My family recently moved, and one of my must-haves for the rental house was a playroom. My reasons were very selfless and practical. For instance, I wanted to.
- Create a toy force field separating kid stuff from expensive stuff
- Secure my self-worth by bragging to other parents that we have an entire room dedicated to kids crap
- Cut down on time spent cleaning the family room
- Create a soothing and inspiring environment for my children (luckily I can type with a straight face)
- Fulfill my Pinterest destiny (Where else will I put my turquoise and chocolate color-coordinated bins, my clothes-pinned wall of kids artwork, and my reading nook teepee?)
A Playroom, is much the same as a butler’s pantry. It’s another room I didn’t know I needed until I started hearing that other people had them. The more I heard and read about playrooms, the more convinced I was that all household clutter, chaos, and negativity would be solved if only we had one.
The children could be sequestered there, and would play in harmony for hours at a time. Meanwhile I would spend my time in adjacent rooms watching QVC, reading and blogging. I’d occasionally pop into the playroom for a game of jacks or dominos, which could be easily cleaned up by the children, who would be eager to tidy up in their organized cubby hive with dedicated bins for each item. This toy room has even surpassed a powder room, a dining room and a guest room in my room importance ranking during the duration of the house hunt.
I was thrilled to move into a house with an extra room filled with tons of windows and shelf space. We filled the shelves with toys, put down a shag rug, and inserted a rocking horse, kitchen center and doll house. Voila!
I was quickly underwhelmed and understood that my reasons for wanting a playroom were asinine. As we now get closer to buying a house of our own, a playroom is no longer on the list of desired rooms, and here’s why:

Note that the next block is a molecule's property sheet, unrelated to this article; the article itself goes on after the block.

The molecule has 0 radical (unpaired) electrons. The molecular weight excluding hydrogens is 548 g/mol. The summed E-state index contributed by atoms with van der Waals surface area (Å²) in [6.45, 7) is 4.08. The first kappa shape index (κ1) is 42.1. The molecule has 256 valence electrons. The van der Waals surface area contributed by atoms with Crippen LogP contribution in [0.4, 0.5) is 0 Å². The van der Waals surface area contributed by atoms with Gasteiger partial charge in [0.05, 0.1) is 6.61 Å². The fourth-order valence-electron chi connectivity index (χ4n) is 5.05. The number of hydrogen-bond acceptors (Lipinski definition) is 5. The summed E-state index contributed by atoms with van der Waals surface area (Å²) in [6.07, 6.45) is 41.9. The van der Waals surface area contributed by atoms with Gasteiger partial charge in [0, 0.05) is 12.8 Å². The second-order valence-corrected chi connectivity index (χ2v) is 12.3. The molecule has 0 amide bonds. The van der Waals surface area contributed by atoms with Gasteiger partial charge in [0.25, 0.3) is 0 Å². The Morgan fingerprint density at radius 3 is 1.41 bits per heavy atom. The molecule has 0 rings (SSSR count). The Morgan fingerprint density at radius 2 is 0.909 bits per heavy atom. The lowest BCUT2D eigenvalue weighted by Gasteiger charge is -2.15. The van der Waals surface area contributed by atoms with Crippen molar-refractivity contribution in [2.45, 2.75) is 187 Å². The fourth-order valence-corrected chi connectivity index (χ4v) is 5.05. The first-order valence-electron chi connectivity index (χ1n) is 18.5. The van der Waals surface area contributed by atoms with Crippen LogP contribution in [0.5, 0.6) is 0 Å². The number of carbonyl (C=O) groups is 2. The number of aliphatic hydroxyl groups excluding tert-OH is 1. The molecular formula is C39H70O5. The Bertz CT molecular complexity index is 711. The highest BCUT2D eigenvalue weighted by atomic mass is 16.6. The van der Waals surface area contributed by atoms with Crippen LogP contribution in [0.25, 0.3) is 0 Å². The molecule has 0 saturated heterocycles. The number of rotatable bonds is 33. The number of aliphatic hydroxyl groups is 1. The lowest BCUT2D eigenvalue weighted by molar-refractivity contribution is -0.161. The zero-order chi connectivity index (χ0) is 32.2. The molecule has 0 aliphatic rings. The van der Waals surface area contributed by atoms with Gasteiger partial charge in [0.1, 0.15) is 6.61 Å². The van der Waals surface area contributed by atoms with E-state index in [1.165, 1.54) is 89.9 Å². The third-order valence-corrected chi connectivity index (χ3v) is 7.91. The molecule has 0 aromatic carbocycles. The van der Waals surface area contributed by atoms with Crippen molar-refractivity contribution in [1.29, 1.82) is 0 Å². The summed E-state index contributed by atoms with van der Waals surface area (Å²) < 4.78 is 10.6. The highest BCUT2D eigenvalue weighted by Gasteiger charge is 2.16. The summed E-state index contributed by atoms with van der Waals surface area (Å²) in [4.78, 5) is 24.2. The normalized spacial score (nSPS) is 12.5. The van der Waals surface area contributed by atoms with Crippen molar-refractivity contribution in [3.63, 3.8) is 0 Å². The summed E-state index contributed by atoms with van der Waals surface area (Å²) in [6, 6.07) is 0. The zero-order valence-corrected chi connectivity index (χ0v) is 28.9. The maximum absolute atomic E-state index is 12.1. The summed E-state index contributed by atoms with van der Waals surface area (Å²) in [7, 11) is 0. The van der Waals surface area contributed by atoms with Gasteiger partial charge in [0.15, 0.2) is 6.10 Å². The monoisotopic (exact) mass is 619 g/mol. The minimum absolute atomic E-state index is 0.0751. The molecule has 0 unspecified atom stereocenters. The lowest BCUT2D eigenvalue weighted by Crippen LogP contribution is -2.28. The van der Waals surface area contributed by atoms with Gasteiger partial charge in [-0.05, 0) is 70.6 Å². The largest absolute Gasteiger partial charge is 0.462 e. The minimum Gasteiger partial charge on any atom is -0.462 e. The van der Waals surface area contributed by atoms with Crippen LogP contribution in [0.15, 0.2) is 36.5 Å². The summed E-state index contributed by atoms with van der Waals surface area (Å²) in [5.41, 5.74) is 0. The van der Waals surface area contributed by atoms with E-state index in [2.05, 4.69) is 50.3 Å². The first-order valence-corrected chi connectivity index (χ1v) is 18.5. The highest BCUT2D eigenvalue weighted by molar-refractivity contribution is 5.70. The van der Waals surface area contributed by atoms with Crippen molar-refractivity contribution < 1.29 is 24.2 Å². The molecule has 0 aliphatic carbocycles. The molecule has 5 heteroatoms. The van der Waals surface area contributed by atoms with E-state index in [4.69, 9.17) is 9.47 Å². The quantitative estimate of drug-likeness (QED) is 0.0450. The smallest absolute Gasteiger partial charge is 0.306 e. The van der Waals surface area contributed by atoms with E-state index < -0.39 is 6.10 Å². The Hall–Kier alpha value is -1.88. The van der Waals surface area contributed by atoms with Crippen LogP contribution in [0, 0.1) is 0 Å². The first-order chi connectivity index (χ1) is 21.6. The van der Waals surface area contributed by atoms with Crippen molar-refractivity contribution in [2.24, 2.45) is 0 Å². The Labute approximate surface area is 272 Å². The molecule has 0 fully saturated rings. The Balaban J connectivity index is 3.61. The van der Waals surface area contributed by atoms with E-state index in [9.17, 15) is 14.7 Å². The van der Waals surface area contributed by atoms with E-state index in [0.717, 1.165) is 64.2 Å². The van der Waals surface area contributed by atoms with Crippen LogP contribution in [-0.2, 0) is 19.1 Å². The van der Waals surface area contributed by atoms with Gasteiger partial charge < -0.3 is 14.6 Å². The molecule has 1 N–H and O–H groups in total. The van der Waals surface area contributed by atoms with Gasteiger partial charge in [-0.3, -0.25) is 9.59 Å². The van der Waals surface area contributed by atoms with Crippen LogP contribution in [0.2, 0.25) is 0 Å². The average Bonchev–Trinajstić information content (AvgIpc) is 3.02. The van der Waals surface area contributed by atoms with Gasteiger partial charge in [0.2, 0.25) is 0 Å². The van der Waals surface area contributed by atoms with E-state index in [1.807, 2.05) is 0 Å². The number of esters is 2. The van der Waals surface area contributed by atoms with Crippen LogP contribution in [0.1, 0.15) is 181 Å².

- There is no force field included, and the kids still drag their toy debris into every room.
- A ball in the playroom is way less fun than a ball down the stairs.
- Kids don’t want their own space. They want to be where the parents are, even when their mom is as grumpy as I am most of the time.
- Family room has the word ‘family’ in it for a reason.
- When they have access to every toy from their lovely bins, they will get them all out at once and mingle the contents in an effort to test your expert sorting capabilities.
- The kind of people who care if you have a playroom are not people I like very much.
- Finally, Pinterest is nice to look at, but not real. If you took a candid photo of a Pinterest playroom right this minute, it would be a color-coordinated shit storm.
I never had a playroom, nor did I ever want one. Growing up in the 1970s and 80s, no one had a playroom and we were fine. I’m pretty sure we were a lot less whiny and spoiled than MY kids and guess what? Even without a designated haven of chalkboard painted walls, tiny easels, and themed murals, we still played! We probably played MORE than my kids do, because Saturday morning was the only time I thought about looking at a screen. I was wrong when I said we didn’t have play rooms. Our playrooms were:
- The Rec Room or Unfinished basement
- Our Bedrooms
- Our friend’s houses
- The Treehouse or Fort
- The Bath Tub
- The Kitchen Table
- The floor. Any floor.
Kids are resourceful, and just like they don’t need a playroom to achieve their best play, they don’t need toys either. My train table was the basement floor, my pink princess castle tent was a sheet and some chairs, and my play food was empty food containers from Mom’s kitchen. There was no ‘toy rotation’ because we didn’t have so many toys that we had to put them on a merry-go-round schedule of display.
Outside was the ultimate playroom. Garages were for cars and people actually parked in them instead of filling them with crap. My water table was a puddle, my battery operated bubble blower was dish soap in a bucket with a bubble wand, and my kiddie pool was the sprinkler. My motorized vehicle was riding on the lawn mower with my dad, and my bug catching kit was a jar and a stick. Sidewalk chalk was white or yellow and it was made for black boards, not our creative enjoyment.
While my kids play in, and enjoy, our playroom, I know it was more for me than for them, and they’d be just as happy without it. What parent is entitled enough to think they should be exempt from stepping on a stray Lego in the family room? Maybe the same person who needs a butler’s pantry…and a butler.
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